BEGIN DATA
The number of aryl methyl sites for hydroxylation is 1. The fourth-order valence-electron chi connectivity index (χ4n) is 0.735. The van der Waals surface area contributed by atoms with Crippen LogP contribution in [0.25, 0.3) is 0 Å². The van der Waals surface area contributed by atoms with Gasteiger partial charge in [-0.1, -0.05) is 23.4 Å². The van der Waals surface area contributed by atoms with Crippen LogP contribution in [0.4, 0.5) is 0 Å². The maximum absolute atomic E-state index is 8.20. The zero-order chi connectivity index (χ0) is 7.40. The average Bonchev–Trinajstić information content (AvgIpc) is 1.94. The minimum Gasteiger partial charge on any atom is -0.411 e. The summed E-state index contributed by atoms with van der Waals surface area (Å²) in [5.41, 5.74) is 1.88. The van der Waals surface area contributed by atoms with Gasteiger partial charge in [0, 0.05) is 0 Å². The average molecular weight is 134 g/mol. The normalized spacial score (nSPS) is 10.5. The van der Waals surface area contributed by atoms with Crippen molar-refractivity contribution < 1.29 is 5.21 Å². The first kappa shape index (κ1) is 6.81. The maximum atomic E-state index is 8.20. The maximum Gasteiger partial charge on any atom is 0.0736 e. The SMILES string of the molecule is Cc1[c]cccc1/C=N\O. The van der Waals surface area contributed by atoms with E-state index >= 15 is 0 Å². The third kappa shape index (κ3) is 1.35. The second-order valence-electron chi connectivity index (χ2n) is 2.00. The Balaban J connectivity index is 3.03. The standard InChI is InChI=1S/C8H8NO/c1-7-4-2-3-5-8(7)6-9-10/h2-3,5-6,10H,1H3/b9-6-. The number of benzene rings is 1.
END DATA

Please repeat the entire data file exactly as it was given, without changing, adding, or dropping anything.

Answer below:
The number of aryl methyl sites for hydroxylation is 1. The fourth-order valence-electron chi connectivity index (χ4n) is 0.735. The van der Waals surface area contributed by atoms with Crippen LogP contribution in [0.25, 0.3) is 0 Å². The van der Waals surface area contributed by atoms with Gasteiger partial charge in [-0.1, -0.05) is 23.4 Å². The van der Waals surface area contributed by atoms with Crippen LogP contribution in [0.4, 0.5) is 0 Å². The maximum absolute atomic E-state index is 8.20. The zero-order chi connectivity index (χ0) is 7.40. The average Bonchev–Trinajstić information content (AvgIpc) is 1.94. The minimum Gasteiger partial charge on any atom is -0.411 e. The summed E-state index contributed by atoms with van der Waals surface area (Å²) in [5.41, 5.74) is 1.88. The van der Waals surface area contributed by atoms with Gasteiger partial charge in [0, 0.05) is 0 Å². The average molecular weight is 134 g/mol. The normalized spacial score (nSPS) is 10.5. The van der Waals surface area contributed by atoms with Crippen molar-refractivity contribution < 1.29 is 5.21 Å². The first kappa shape index (κ1) is 6.81. The maximum atomic E-state index is 8.20. The maximum Gasteiger partial charge on any atom is 0.0736 e. The SMILES string of the molecule is Cc1[c]cccc1/C=N\O. The van der Waals surface area contributed by atoms with E-state index >= 15 is 0 Å². The third kappa shape index (κ3) is 1.35. The second-order valence-electron chi connectivity index (χ2n) is 2.00. The Balaban J connectivity index is 3.03. The standard InChI is InChI=1S/C8H8NO/c1-7-4-2-3-5-8(7)6-9-10/h2-3,5-6,10H,1H3/b9-6-. The number of benzene rings is 1.